OKLAHOMA CITY – A charter school has seen a dramatic decrease in bad behavior after adding an Action Based Learning, or ABL, lab to their school.
"The room is set up to where there are stations for team partners. Students come together with their class and take brain breaks. Academics is tied to the brain breaks,” said Ruthie Rayner, the principal of Stan Hupfeld Academy.
Stan Hupfeld is one of 33 schools in Oklahoma with an ABL lab like the one Rayner described.
"The Action Based Learning for sure gets some energy out, and teachers love it because it is a place where they are moving and they're getting energy out but they're still focusing on some academic pieces,” Rayner said.
For example, the lab includes several elliptical-type machines that allow the students to read while moving.
"There's truly brain scans that are showing that, when students are moving, their brains are more engaged in learning,” said Dana Chambers, an ABL coordinator.
Stan Hupfeld opened their lab last year and, so far, the results have proven the system works in more ways than one.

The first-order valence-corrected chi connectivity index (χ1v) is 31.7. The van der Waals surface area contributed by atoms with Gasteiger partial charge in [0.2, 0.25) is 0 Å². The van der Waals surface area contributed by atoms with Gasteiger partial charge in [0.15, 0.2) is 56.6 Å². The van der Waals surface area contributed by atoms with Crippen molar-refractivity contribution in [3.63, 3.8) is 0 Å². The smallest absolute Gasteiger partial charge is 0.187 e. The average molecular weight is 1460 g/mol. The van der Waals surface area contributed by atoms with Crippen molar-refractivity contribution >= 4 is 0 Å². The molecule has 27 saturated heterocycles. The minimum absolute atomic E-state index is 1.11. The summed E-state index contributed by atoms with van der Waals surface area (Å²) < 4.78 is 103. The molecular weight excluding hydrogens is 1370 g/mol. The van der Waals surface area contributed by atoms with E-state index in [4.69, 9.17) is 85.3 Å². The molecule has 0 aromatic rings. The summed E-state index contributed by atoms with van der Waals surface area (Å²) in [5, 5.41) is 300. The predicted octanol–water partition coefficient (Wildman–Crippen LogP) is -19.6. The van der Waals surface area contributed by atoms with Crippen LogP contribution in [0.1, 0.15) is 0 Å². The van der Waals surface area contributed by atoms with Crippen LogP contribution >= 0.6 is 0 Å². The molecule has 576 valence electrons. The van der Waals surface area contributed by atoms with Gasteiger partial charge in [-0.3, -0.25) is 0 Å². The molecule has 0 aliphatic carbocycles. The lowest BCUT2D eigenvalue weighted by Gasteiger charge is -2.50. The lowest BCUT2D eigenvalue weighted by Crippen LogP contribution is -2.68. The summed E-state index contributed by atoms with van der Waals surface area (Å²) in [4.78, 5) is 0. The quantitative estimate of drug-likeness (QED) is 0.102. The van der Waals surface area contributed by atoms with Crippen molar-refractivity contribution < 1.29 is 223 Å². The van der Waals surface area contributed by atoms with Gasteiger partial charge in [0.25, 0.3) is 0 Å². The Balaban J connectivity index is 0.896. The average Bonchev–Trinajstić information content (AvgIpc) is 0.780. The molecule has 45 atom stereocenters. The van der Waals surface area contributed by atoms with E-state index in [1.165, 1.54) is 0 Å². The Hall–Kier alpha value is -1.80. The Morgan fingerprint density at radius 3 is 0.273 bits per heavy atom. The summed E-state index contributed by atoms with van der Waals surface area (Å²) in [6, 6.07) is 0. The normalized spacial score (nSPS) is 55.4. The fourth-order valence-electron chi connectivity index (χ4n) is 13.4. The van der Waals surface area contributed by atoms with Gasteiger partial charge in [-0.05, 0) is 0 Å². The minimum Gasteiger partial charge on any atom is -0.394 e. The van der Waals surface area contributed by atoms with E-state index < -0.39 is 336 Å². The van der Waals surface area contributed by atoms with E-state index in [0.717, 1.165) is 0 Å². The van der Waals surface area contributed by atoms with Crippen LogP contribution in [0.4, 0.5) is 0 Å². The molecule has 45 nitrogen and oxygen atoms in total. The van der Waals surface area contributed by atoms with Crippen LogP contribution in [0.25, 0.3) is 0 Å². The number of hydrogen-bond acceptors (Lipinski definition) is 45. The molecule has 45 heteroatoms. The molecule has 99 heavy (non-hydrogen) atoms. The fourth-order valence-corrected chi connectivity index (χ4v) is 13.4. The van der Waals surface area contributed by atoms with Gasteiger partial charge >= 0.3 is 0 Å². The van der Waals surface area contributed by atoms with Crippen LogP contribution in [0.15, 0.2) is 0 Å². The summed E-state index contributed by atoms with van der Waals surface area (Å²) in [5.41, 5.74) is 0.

"With the fidelity of using the lab, we started seeing our discipline data drop dramatically,” Rayner said.
For the month of December, for example, the year before last, there were 60 kids sent to the office for bad behavior. Last year, that number dropped to six.
"Getting students to move benefits not only their physical self but also their abilities in school. So, we are very excited to see our test scores come out this year,” Rayner said.
There are 67 schools in Oklahoma that use ABL in Oklahoma, and 33 of those have ABL labs.
The labs are funded through grants from Healthy Schools Oklahoma.